Justice Francois A. Rivera of the Brooklyn Supreme Court isn’t convinced. On July 8, 2010, he entered a decision in a case brought by a woman seeking to annul a determination by the New York City Department of Housing Preservation and Development that she had no succession rights to an apartment in a housing development. Justice Rivera annulled the decision as requested, concluding that the hearing officer’s decision was not rationally based because the hearing officer had relied in large part on “petitioner’s ‘compelling admissions’ in her ‘testimony’ ‘sworn’ before ‘The People’s Court’ television show.” You can almost hear the scorn in Justice Rivera’s statement that:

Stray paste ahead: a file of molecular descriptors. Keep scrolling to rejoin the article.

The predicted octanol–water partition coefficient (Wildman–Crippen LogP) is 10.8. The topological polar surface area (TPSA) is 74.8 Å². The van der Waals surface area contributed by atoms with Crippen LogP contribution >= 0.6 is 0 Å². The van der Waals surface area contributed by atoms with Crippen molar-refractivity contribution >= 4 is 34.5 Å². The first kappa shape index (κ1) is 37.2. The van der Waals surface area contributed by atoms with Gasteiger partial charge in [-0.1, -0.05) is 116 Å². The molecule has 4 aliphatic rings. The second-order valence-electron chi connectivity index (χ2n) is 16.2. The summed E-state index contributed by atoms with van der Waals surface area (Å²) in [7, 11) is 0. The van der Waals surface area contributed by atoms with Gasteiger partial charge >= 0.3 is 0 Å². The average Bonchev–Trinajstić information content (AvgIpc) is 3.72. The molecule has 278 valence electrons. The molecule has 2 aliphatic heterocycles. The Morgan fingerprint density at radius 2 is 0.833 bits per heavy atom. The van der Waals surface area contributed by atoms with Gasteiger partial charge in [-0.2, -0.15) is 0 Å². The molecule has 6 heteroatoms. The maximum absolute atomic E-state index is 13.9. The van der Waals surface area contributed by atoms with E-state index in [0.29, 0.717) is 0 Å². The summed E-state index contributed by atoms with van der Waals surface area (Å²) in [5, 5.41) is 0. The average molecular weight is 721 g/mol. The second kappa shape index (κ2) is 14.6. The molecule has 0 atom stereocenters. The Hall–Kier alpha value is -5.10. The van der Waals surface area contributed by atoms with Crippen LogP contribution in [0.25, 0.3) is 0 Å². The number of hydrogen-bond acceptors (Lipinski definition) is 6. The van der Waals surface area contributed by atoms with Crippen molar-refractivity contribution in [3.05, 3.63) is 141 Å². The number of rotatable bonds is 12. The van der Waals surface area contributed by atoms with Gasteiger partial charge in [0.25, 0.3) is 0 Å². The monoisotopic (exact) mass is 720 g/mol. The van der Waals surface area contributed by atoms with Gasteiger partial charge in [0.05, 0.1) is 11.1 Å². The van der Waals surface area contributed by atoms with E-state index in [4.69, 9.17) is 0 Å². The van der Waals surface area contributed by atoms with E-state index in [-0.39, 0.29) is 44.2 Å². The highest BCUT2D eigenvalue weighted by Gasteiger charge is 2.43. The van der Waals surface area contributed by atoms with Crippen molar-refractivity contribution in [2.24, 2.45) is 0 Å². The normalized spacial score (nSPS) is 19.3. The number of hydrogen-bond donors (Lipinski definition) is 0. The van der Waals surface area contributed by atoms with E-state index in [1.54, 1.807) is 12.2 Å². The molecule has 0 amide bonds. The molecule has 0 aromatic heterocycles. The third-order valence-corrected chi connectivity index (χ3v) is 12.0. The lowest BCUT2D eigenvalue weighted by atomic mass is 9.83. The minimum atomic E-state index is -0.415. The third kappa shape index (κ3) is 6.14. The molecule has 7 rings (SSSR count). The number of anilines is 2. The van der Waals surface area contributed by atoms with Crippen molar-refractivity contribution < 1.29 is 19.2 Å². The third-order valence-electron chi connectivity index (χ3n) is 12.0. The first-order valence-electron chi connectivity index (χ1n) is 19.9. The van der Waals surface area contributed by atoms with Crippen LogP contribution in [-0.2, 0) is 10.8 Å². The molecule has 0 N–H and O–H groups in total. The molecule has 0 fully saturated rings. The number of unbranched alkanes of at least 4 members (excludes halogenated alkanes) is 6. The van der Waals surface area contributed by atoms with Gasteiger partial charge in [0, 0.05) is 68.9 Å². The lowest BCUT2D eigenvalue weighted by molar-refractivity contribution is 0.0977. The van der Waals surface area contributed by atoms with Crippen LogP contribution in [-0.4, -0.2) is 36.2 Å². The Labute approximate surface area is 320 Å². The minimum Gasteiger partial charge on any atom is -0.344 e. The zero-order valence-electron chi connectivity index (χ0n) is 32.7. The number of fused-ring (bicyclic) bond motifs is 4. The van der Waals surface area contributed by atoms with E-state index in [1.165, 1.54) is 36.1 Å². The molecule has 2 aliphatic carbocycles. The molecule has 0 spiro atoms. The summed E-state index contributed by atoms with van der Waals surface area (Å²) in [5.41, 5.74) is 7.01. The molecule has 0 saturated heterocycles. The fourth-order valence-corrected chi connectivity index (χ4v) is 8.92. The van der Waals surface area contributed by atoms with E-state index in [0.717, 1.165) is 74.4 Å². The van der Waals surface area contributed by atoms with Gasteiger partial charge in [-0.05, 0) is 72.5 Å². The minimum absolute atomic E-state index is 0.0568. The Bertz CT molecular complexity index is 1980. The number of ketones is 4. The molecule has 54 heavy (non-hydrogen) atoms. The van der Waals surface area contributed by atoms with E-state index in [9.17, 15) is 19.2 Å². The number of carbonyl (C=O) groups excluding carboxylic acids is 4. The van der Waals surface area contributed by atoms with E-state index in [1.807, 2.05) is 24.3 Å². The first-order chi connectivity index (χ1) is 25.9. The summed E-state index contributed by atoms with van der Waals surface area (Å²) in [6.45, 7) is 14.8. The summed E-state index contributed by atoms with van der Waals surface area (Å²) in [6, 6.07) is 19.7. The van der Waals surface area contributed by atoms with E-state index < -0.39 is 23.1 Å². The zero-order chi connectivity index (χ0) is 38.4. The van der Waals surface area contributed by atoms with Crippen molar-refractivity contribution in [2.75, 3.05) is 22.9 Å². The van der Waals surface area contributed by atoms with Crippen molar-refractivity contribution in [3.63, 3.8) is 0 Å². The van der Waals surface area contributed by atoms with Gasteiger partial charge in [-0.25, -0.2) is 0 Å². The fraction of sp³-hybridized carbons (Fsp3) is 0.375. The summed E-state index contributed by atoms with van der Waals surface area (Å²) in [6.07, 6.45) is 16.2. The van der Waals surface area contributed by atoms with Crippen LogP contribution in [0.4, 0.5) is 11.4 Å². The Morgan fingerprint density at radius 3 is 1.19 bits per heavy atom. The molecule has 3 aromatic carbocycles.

“The People’s Court” is not a court, body, agency, public servant, or other person authorized by law to conduct a proceeding and to administer the oath or cause it to be administered. It is a television show with a production manager, crew, support staff, editors, and actors. Like any other television show, it is supported by its advertisers and its objective is to entertain its audience. It is also edited to allot time for commercial breaks and to complete the show within a designated broadcast time slot. The show has voluntary participants, who are not actors, who speak about disputes on a stage that resembles a court. The words and statements uttered by these participants are not testimony. They are neither sworn nor reliable. Further, the statements made on the show have no more probative force than the words of an actor reading from a script in a play. The only difference between the two is that the participants of the show may freely ad-lib their lines.